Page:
Please use this identifier to cite or link to this item: http://hdl.handle.net/11189/6576
Title: Post-apartheid state of schools in South Africa: using pedagogical strategies to curb knowledge gaps in first year life sciences practical in a teacher education programme
Authors: Booi, Kwanele 
Keywords: Life Sciences;Knowledge gaps;Microscopy practical work;Skills gaps
Issue Date: 2018
Publisher: EDULEARN
Conference: EDULEARN18. 10th annual International Conference on Education and New Learning Technologies. 2-4 July, 2018. Palma de Mallorca, Spain 
Abstract: Scientific knowledge and skills required to engage in ontological and epistemological access to sciences have been a fulcrum of debate in scientific research for a curriculum debates in institutions of Higher learning internationally. In particular, in the third world countries such knowledge and skills have been viewed as causing gaps mostly emanating from different backgrounds where first year students who enter university for the first time display. In Life Sciences teacher education classrooms these gaps have been identified as causing low throughput rates and high attrition rates in the Higher Education Institutions. The purpose of this case study was to investigate how a Life Science teacher or educator provided interventions to ameliorate knowledge gaps in practical investigative skills in the first year class. The community of practice theory was used as a lens to view and synthesise the findings of this research. The study falls within the interpretive paradigm where qualitative research method was selected as being suitable for the research conducted. Sampling was done conveniently to accommodate researcher’s class. This group participated in all activities to ensure that data collected was credible and reliable. Results on three microscopy practical work tasks were used along with in situ observations done and recorded by the researcher at all instances. Community of Practice principles assisted the disadvantaged students through peer interactions. Interactive scaffolding methods resulted in suggesting using peer learning activities enhance skills acquisition and learning.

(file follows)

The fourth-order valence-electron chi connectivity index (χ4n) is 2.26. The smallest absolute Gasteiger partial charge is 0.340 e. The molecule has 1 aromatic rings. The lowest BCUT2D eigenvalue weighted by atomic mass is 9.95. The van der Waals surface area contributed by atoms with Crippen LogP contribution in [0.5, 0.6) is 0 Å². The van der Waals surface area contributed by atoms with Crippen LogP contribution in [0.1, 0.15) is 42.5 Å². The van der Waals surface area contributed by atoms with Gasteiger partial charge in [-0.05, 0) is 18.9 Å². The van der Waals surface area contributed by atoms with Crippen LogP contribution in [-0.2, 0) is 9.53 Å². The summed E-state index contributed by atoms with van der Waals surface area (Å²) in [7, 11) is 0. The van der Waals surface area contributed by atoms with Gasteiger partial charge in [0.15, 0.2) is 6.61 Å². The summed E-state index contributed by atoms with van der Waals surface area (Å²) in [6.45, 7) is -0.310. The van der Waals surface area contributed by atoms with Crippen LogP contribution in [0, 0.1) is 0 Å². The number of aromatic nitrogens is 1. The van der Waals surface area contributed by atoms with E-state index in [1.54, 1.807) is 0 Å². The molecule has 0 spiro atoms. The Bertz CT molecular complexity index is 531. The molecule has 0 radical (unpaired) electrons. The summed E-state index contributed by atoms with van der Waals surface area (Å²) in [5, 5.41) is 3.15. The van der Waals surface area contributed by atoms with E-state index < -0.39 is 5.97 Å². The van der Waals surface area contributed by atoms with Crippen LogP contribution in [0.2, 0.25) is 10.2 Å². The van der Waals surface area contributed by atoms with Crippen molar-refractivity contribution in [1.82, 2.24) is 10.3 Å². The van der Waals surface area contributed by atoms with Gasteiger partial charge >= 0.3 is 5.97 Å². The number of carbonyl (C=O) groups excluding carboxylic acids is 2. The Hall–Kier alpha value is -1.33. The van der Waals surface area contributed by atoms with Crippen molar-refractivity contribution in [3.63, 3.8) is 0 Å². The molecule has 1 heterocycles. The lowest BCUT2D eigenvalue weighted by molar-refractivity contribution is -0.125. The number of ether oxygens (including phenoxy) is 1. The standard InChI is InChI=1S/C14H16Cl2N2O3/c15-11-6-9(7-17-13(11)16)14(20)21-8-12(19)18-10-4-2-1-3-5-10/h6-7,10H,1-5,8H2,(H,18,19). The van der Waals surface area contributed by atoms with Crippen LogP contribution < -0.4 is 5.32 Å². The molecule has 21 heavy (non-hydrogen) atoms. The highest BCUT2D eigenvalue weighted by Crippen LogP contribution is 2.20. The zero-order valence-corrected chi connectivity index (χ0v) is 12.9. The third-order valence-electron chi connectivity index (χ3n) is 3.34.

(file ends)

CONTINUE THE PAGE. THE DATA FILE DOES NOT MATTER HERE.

URI: http://hdl.handle.net/11189/6576
DOI: http://dx.doi.org/10.21125/edulearn.2018.1407
Appears in Collections:Edu - Conference Papers

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